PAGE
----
How to Tackle that Nasty Hangover

| Health, Lifestyle

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Last night was tons of fun. Celebrating, socializing, dancing, the whole bit. But this morning? Not so much. Making it to the supermarket is like a mini miracle. However, we don’t believe you must give up memory-filled nights with friends and family in exchange for a peaceful morning after. Instead, we’re taking a stand against the head-pounding, cold-sweating and bright-light-avoiding hangover. Here are a few ways to tackle it – or avoid it altogether. Who’s with us?

The Day Of

If you know you have a fun night ahead of you, plan accordingly. Alcohol is extremely dehydrating due to its diuretic capabilities – it can cause big time water loss via urination. Hydrate all day so you can afford withdrawals from your fluid account.

What you eat during the day can also have significant impact on how you feel in 24 hours. Make sure to eat a balanced diet of carbs, fats and proteins along with necessary vitamins and minerals to make sure your body has plenty of nutrients to work with when it comes time to metabolize any alcohol it encounters. Stay away from especially sugary or fatty foods that can leave you feeling dehydrated or give you an upset stomach before the night even begins.

The Night Of

Right Before heading out, make sure you eat a meal that will be conducive to a smooth night. Do your best to consume complex carbs that contain fiber with a source of fat (think, quinoa with avocado or steel cut oats with nut butter) to keep digestion from moving along too quickly, which can lead to hangover-producing blood sugar spikes. Also, try to keep from consuming acidic foods which can cause an upset stomach.

During your night, make smart drink choices. If you’re going to be having hard alcohol, opt for the clear variety. Studies have found that compounds known as congeners, the molecules responsible for the rich color and taste of dark beverages like whiskey, red wine and dark rum, can make for a stronger hangover than their lighter-colored counterparts (vodka, tequila, white wine, etc.). And if you’re not one for drinking your liquor neat, opt for low or non-sugar mixers (rumor has it that a 5-calorie, 1g of sugar antioxidant infusion works best). Sugary drinks like Long Island Iced Teas or even just a simple rum and Coke can leave you with a serious blood sugar spike. And as we all know from our years as gummy-worm obsessed kids, the crash is to follow.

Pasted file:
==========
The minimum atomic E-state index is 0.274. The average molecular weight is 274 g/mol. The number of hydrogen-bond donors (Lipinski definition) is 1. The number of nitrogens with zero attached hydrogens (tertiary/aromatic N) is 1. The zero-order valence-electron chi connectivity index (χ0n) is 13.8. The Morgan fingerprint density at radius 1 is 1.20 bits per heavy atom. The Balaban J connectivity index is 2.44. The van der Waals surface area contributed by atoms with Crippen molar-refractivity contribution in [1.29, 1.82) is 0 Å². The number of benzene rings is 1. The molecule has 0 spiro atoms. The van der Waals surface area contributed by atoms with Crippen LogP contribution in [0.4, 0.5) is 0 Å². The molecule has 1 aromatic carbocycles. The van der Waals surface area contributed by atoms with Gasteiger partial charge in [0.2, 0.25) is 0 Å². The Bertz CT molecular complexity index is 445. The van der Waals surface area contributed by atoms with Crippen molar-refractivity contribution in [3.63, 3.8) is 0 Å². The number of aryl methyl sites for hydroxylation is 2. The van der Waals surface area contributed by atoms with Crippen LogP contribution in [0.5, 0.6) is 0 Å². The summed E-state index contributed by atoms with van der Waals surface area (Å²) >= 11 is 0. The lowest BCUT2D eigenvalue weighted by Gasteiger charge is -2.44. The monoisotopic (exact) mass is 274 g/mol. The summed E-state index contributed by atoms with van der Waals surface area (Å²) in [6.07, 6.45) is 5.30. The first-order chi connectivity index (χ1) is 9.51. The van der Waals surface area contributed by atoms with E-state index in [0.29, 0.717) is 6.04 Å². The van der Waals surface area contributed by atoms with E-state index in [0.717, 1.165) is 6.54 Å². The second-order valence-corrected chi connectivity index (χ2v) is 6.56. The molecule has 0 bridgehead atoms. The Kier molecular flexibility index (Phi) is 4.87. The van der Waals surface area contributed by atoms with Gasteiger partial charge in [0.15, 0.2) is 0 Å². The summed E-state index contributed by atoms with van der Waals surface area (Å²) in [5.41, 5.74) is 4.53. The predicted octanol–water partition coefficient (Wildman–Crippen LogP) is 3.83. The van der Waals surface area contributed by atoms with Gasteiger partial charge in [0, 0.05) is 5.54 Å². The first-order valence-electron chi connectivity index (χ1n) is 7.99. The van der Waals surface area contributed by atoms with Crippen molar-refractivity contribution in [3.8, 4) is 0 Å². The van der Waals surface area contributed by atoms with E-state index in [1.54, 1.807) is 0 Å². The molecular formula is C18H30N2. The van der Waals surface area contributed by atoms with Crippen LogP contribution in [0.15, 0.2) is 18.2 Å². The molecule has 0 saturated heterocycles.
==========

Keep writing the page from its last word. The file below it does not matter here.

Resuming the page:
Right After you walk in your front door, start sipping on some H2O. Aim to get at least two cups in you before hitting the hay. Alcohol also depletes your body’s vitamin stores, specifically B-vitamins, so pop a multivitamin or B-complex too before bed. It will help your body work at full capacity to remove the alcohol from your bloodstream while you snooze.

The Morning After

The morning in question. If you played your cards right, hopefully you woke up feeling better than mornings passed. If not, there are still plenty of steps you can take.

When you finally get out of bed, give yourself a pat on the back and head to the kitchen. Your blood sugar is likely low, which can be the cause of many symptoms ranging from headache to dry mouth to nausea and more. So make yourself a breakfast that will bring you back to the normal range. Note: as delicious as a cinnamon roll or frosted cereal may sound at this point, refrain from consuming blood sugar-spiking foods, as they’ll eventually just cause the aforementioned crash, and the cycle will just continue. Eating foods like an egg and cheese on whole wheat toast or Greek yogurt with granola will help ease your blood sugar and stomach back to normal. And once you get food in you, you can take a mild anti inflammatory like Advil. This will help ease your GI distress, headache and muscle fatigue.

Hydration remains key at this point in the process. Continue to drink water; contrary to popular belief, sports drinks really aren’t your best bet once you’ve eaten breakfast. They do give you necessary electrolytes, but the sugar content will provide you with way more than you need. Get your potassium and sodium from things like bananas, coconut water or a fruit smoothie. If your stomach is still dangerously upset, sip on ginger tea rather than sugary ginger ale to soothe it.

It might sound like a death wish now, but getting in some light exercise can prove to be seriously beneficial. The increased blood and oxygen flow to your muscles and head can help relieve fatigue, and sweat can help you rid any excess alcohol a little faster. Try a light incline walk or a leisurely bike ride. If putting one foot in front of the other seems truly impossible, just sleep it off. Alcohol can put a huge wrench in your REM cycle, significantly contributing to your headache, fogginess and irritability.

Remember, a safe night is a fun night. Drink responsibly, and happy hangover hunting.